Do not expect beers when you watch football with brother and sister Will Gray and Jennifer Beckman. “We come from a bloody mary family,” says Gray, who started Back Pocket Provisions, a line of bloody mary mixes, with his sister. Bloody marys show up at football watch parties, Christmas brunch and were “always a part of family gatherings,” Gray says.
The two siblings both work in the food world: Gray at the Wallace Center (an Arlington organization supporting local and sustainable food systems) and previously in small-scale butchering at The Rock Barn, and Beckman is a recipe developer and has traveled the country on the competitive cooking circuit. It’s no surprise they now have their own venture that taps into our area’s agriculture.
The tomatoes within the bloody mary mixes all come from Virginia farms, and there is a diversity of tomatoes not only within each bottle but from batch to batch. Unlike mass-produced products, whose main selling point demands identical output, Gray says “continuity isn’t always the goal.” Instead, he chooses a combination of tomato breeds and looks for freshness.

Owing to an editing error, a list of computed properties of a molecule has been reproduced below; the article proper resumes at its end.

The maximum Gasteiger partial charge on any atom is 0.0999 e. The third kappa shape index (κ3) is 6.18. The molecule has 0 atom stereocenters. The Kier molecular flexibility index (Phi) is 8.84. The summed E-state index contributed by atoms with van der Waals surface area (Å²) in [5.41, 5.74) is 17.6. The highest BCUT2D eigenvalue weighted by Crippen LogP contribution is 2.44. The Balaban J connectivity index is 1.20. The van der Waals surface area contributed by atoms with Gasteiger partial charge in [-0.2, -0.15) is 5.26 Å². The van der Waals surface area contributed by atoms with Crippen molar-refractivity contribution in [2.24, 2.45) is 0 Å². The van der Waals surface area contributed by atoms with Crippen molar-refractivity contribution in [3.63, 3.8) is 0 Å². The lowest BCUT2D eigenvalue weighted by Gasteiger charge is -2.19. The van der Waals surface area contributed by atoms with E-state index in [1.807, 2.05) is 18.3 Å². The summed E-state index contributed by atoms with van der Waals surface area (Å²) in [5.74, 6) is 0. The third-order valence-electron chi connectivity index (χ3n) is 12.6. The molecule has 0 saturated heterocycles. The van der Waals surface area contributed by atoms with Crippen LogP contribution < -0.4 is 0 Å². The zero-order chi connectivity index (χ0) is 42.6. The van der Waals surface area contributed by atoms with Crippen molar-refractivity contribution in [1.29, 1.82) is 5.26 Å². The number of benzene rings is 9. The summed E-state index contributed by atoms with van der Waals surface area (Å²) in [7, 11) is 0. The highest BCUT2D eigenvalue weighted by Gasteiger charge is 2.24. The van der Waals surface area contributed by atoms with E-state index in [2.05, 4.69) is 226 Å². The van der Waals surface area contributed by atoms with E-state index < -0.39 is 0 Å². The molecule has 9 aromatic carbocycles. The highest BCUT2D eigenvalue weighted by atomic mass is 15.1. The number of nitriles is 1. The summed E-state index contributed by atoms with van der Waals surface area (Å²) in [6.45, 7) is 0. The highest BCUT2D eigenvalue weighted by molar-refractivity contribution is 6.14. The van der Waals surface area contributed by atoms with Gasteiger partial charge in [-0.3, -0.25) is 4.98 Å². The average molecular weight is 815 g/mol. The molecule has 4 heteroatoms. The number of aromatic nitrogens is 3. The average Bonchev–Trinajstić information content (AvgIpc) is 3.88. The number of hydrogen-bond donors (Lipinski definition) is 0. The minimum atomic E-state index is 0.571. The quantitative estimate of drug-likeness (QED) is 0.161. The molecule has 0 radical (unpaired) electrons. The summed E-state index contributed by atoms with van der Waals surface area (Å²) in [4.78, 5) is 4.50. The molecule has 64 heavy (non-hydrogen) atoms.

“There are plenty of bloody mary mixes in the world,” says Gray, that are “always going to taste like ketchup. We’re trying to do something that is different.” The variations, he says, are “a good thing to me.”
The current lineup includes Bloody Brilliant, a classic rendition with horseradish and Worcestershire; Bloody Bangkok, a South Asian-inspired flavor with red chilies, lemongrass and fish sauce; and Bloody Baja, a nod to the Southwest with corn, green chilies, garlic and smoked paprika. The team is workshopping a couple new flavors for next year: one using green zebra heirlooms for something akin to a salsa verde and a savory, nonspicy version using rosemary and fennel.
There Will Be Bloody Marys
This is Back Pocket Provisions co-owner Will Gray’s ideal, and mostly local, bloody mary: two parts Back Pocket Provisions Bloody Brilliant (Falls Church), one part Silverback Distillery Beringei Vodka (Afton), squeezes of lemon and lime juice, some cayenne powder (“I like that really dry heat,” he says) and, to garnish, pickled dilly beans from Pickled Silly (Richmond) and spicy cabbage hearts from Number 1 Sons (Arlington).